It is every Nigerian’s fundamental and constitutional right to protest and organize rallies. This right is guaranteed specifically in Section 40 of the Constitution of the Federal Republic of Nigeria which provided for and guaranteed this right when it stated that “Every person shall be entitled to assemble freely, and associate with other persons, and in particular he may form or belong to any political party, trade union, or any other association for the protection of his interests”.
It is an inalienable right that cannot be lightly taken away by anyone. When such rights are infringed on, every citizen of Nigeria has the right to head to the courts to ensure the enforcement of such rights.
Wike, who has been urging the Economic and Financial Crimes Commission to fight corruption under the ambit of the law due to the perpetual injunction obtained by a former governor of Rivers State, Peter Odili, which barred the EFFC from investigating the state is subverting the same law by asking people not to protest.
The security implication of such is noted but it is the responsibility of the police to ensure that such protests remain peaceful even if the protests are against them.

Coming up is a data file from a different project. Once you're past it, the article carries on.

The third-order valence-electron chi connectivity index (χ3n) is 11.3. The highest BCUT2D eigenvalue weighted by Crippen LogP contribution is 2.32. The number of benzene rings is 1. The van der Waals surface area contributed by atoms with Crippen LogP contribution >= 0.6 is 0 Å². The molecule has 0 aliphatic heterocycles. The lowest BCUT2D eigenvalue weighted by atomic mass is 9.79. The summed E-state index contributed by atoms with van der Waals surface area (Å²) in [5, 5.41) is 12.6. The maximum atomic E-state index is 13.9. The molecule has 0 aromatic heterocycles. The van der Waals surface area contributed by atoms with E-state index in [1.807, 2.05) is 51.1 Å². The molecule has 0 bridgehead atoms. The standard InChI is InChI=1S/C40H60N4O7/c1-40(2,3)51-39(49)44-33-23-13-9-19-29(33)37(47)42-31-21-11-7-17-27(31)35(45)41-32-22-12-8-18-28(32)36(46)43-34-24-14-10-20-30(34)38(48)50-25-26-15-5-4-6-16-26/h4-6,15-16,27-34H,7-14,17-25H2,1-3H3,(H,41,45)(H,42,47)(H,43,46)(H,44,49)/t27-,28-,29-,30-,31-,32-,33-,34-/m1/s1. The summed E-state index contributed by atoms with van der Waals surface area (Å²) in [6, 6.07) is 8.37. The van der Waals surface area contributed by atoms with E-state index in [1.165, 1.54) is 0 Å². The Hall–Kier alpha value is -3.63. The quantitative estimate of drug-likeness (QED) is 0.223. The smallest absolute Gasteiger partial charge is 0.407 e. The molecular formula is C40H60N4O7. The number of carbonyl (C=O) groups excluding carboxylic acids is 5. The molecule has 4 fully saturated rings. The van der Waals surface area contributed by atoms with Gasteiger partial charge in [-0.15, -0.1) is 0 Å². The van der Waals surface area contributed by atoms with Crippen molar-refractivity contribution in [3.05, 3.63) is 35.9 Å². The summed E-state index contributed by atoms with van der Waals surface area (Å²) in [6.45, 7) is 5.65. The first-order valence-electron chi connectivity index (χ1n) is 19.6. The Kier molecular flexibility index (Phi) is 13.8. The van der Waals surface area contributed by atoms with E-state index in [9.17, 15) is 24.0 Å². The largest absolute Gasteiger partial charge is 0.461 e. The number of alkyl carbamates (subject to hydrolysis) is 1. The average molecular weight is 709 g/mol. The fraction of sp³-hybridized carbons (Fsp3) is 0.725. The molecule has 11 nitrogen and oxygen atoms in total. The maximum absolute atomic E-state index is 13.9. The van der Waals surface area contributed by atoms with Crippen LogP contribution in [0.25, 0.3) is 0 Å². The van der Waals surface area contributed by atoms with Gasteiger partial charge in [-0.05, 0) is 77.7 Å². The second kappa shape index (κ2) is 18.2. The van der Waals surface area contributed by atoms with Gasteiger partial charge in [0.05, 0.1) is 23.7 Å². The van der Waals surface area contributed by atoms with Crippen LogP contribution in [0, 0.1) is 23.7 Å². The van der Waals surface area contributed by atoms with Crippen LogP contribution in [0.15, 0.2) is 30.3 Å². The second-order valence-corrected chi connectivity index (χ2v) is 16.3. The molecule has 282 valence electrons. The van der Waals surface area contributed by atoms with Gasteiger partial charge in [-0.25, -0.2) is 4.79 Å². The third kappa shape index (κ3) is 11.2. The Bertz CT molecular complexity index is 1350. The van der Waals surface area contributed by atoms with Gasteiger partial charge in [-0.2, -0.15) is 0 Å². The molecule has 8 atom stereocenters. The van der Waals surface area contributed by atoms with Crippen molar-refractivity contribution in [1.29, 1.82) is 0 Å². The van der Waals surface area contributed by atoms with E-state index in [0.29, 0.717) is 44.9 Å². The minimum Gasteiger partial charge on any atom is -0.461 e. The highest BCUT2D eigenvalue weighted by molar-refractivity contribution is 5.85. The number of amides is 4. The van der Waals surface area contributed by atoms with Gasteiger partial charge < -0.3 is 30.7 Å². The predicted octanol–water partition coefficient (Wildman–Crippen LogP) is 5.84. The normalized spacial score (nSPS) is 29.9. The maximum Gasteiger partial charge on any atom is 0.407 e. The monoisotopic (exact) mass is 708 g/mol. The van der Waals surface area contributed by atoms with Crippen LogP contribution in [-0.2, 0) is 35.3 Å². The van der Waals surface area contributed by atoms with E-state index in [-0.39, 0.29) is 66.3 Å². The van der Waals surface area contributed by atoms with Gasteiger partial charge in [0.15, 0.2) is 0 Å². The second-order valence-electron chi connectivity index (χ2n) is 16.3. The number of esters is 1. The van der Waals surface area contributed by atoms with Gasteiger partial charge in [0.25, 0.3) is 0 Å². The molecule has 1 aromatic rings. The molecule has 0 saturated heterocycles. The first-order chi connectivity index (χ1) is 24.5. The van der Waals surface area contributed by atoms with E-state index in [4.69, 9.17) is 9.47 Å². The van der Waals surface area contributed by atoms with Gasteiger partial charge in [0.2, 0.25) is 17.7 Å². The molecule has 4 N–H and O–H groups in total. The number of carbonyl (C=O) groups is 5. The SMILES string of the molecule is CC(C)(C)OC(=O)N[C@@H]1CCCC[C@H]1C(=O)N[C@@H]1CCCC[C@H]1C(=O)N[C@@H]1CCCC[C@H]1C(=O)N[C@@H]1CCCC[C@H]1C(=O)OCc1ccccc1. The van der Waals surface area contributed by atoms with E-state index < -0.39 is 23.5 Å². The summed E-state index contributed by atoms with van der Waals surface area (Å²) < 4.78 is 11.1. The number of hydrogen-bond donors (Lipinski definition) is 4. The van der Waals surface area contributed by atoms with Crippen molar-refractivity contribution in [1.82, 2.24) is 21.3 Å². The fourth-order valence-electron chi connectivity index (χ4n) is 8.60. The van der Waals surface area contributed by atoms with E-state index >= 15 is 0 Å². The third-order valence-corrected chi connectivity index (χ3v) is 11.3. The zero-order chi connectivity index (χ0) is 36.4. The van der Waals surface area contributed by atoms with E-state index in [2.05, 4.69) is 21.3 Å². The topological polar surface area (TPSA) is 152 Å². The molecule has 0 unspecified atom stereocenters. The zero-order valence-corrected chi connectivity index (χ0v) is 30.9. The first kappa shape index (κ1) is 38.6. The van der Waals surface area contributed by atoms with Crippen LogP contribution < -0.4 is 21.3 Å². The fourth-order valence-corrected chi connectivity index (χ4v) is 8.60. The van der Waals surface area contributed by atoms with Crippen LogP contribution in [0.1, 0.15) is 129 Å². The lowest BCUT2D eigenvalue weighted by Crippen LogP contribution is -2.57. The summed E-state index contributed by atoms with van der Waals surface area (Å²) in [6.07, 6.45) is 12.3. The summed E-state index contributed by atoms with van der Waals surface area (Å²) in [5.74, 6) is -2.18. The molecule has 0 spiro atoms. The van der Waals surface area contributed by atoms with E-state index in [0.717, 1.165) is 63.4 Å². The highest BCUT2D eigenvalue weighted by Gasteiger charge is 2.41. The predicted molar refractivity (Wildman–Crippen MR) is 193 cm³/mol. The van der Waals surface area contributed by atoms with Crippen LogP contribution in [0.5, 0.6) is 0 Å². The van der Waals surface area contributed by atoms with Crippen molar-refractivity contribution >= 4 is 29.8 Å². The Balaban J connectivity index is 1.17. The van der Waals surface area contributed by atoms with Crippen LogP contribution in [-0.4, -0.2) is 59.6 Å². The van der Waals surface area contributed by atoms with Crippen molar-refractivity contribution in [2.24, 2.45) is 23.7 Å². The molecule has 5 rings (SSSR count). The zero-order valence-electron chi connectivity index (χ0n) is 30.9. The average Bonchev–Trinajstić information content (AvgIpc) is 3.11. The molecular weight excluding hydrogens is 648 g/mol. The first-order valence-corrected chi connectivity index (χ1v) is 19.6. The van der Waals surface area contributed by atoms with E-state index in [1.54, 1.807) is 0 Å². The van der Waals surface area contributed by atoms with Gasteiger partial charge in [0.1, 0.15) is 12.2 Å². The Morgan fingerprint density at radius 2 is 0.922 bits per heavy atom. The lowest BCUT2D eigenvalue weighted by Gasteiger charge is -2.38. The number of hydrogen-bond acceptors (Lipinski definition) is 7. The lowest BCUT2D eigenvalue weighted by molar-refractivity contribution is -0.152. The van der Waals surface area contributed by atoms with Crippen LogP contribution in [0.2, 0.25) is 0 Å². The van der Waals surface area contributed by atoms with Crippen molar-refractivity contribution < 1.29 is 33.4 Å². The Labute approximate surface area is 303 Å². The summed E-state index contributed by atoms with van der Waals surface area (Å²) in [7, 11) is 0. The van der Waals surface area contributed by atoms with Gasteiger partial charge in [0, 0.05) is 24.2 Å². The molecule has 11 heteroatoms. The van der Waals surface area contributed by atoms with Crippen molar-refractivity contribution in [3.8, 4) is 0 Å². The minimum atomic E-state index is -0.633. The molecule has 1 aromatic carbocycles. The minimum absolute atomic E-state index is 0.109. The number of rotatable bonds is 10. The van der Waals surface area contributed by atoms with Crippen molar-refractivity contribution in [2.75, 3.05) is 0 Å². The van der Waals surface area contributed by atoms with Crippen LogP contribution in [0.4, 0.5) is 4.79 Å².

The Public Order Act provides that the convener of a protest should obtain a license from the police 48 hours before the actual date of the protest. The license would only be granted if the protest is not likely to cause a breach of peace.
This position was challenged in the Court of Appeal in the case of ALL NIGERIA PEOPLES PARTY V. INSPECTOR-GENERAL OF POLICE (2008) 12 WRN 6, where the court ruled that the right to stage rallies and protests is a fundamental right and can be carried out without obtaining a police permit/license.
The killing by SARS officers of which Wike used to complain of because he was begging for re-election and his sudden volte face is nothing but hypocritical. When the governor spoke again, it is to threaten the citizens who are at the receiving end of this cruelty and calculated brutality of the police not to exercise their franchise in a participatory democracy.